If the only thing I did in life was to design this illustration, then my life has been worth living. It would show Jesus on His knees, washing Peter’s feet. In doing this, Jesus was doing something no Jew would ever do. No Jew would ever wash another person’s feet. Only Gentile slaves washed feet! Please think long and hard about that one. Please think through its implications for our lives today. Please ask: “Why do we not incorporate Jesus’ foot-washing actions into our liturgies?” Why not?
So, how do we deal with the biblical text? Do we come to it with preconceived notions? Do we instruct it? Or do we let it instruct us? Do we impose our belief system on it? Or do we filter our belief system through the mind of Jesus? The answer must be: Jesus is the Final Word of God. Jesus is the Final Interpreter of all scripture. We must read His life and His lips. We must ask Jesus for His “take” on all our belief systems and life systems. We must, like Mary, sit at His feet and funnel our belief system through the mind of Jesus, the Living Word. A life-long process! A life-transforming result!
The Bible’s “big story” is complex and challenging. However, we must help our people first get their toes into the water of Scripture, then their ankles, then their knees, then their hip joints, then their belly buttons (pardon me), and then their chins! We need to help them think through the fact that the biblical writers weave narrative and theology into a single thread. We need to help them understand the nature of the covenant God made with both Abraham and with David, the nature of the covenant God made with the Israelites at Mt. Sinai, the horror of the Assyrian destruction of the Northern Kingdom in 721 B.C., the nightmare of the Babylonian campaigns against Judah and Jerusalem in 597 and 587 B.C., how all these things impacted Jewish beliefs and practices during the postexilic era, and what Jesus did with all this!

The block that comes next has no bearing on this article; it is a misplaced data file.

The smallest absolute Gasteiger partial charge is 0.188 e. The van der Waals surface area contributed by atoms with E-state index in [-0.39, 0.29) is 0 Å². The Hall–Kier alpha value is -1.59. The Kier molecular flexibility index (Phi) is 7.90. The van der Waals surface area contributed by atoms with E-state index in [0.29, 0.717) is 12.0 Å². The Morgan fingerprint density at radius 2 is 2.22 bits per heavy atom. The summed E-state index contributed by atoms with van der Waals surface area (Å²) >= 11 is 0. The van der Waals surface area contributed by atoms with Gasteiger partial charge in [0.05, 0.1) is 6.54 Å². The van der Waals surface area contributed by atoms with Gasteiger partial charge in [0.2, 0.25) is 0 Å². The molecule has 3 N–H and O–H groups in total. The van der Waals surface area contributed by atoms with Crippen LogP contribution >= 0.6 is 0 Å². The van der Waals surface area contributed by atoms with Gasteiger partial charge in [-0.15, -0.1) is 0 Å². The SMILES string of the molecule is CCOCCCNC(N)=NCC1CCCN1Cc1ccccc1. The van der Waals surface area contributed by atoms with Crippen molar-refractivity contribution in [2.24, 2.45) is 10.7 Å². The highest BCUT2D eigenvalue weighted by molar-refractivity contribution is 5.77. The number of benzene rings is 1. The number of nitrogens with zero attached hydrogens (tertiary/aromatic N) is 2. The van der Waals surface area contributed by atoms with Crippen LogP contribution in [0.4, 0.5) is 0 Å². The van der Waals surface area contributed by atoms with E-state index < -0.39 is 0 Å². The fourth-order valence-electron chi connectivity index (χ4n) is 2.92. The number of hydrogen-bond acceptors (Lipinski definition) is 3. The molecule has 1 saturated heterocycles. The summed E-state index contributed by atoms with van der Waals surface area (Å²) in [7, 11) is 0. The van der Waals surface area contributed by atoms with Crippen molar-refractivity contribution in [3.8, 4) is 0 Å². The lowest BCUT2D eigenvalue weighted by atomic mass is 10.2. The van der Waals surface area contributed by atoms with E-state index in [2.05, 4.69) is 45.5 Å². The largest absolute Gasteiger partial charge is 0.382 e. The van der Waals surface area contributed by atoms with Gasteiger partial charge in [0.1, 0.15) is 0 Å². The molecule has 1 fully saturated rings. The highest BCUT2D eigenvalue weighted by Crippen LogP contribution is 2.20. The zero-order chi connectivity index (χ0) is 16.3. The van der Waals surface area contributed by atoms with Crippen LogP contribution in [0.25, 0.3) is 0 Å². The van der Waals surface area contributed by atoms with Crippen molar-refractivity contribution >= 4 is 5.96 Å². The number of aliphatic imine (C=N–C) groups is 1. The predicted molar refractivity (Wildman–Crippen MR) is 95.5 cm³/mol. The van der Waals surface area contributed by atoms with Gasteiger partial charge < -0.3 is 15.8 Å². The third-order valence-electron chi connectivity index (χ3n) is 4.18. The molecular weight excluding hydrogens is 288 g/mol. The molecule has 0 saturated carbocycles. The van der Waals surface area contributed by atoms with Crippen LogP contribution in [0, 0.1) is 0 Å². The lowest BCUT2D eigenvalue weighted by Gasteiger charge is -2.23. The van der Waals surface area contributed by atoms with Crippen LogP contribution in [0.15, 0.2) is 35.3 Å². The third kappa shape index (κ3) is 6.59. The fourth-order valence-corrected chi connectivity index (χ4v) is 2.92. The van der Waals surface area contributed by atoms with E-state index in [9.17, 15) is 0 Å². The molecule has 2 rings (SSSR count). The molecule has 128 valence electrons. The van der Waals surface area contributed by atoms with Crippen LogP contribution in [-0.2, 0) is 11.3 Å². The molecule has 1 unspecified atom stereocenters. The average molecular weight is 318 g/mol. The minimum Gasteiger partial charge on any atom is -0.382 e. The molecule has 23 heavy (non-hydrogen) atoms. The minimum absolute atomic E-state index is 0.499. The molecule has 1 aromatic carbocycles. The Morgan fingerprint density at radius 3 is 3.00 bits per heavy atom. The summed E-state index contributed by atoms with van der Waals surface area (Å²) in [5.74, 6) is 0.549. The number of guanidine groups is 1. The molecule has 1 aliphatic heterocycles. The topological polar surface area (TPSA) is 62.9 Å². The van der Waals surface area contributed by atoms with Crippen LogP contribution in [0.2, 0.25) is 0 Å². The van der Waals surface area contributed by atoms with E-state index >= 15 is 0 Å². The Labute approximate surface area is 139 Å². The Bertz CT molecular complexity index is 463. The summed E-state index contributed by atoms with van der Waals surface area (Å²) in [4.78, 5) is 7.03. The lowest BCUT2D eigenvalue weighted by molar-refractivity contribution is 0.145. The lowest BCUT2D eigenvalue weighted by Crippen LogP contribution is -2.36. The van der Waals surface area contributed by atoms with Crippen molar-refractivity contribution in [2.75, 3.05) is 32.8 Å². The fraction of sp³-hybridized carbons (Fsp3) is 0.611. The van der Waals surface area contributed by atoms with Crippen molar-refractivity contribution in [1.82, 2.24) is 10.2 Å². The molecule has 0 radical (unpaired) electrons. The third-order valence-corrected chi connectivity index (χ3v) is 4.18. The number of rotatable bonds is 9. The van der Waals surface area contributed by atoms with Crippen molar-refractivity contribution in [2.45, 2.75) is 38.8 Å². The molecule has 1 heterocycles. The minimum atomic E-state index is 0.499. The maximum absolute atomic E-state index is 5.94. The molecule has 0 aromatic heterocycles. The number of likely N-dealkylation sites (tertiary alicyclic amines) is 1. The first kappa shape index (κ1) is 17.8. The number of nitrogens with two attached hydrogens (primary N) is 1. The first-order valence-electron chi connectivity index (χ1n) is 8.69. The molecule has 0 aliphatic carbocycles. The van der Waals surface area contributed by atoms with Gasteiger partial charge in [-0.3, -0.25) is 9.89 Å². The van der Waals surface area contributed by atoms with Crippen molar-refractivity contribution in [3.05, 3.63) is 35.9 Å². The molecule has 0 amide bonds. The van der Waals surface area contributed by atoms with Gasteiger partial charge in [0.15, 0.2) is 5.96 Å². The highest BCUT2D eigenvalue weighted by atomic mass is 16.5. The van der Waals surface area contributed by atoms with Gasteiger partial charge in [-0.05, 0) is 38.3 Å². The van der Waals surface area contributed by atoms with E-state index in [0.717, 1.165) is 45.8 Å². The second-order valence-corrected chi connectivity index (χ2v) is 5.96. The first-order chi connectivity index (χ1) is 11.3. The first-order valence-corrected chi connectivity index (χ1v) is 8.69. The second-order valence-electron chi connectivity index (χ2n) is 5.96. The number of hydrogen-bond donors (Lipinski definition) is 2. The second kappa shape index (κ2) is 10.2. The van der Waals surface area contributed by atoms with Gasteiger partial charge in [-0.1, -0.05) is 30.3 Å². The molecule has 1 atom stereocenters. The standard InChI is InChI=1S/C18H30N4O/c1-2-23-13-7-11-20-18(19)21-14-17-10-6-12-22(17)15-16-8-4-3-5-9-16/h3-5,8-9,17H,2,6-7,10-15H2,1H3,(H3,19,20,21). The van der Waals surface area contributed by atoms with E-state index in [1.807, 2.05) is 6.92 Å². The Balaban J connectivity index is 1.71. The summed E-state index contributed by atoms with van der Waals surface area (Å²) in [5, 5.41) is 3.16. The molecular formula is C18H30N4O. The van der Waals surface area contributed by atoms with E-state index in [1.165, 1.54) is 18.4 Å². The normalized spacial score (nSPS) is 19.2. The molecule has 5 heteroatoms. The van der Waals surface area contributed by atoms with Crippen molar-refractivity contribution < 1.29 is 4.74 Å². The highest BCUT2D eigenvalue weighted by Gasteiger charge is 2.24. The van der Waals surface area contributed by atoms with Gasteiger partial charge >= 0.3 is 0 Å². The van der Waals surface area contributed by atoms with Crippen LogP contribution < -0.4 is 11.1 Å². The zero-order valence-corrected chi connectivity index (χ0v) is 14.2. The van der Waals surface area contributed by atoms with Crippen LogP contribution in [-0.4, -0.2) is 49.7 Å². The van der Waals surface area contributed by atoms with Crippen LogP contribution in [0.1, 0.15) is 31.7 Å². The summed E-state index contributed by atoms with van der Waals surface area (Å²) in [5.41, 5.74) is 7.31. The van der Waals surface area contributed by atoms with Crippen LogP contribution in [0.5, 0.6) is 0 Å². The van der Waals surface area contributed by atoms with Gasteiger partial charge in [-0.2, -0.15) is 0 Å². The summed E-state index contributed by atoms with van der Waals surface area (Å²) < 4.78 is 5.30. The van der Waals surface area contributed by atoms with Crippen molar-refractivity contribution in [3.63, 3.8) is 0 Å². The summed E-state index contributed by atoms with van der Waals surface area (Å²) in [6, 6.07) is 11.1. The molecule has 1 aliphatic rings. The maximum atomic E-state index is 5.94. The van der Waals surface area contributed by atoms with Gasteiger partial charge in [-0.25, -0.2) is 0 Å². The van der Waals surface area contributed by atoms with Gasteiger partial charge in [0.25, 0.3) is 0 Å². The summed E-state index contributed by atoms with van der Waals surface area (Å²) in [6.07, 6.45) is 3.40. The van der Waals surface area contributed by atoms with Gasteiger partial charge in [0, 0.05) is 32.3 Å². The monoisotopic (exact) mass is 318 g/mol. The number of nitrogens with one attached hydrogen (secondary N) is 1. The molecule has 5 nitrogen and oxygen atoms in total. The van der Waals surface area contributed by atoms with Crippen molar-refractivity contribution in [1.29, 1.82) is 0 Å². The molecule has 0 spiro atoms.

Why is it important that we equip people to be life-long biblical bloodhounds? To date, I have conducted seminars and workshops in 32 countries. Permit me to share with you some of the insights I have gained through doing this.
I have worked in Slovakia several times. One of the pastors with whom I worked there shared the following. When the Communists ruled Slovakia, they told the Christian community: “We will never stop you going to church. Go to church every Sunday. Listen to those sermons. But remember this—There are to be no Bible study groups, no prayer groups. Just go to church and listen to those sermons.” That strategy succeeded in all but destroying the church. But is it not true that in many of our churches, the vast majorities are content to go to church and listen to sermons—when they feel like it? And only a committed minority involve themselves in any kind of in-depth Bible study? And what do we do about it? There is more to perpetuating Jesus’ ministry than asking: “How many did you worship last Sunday?”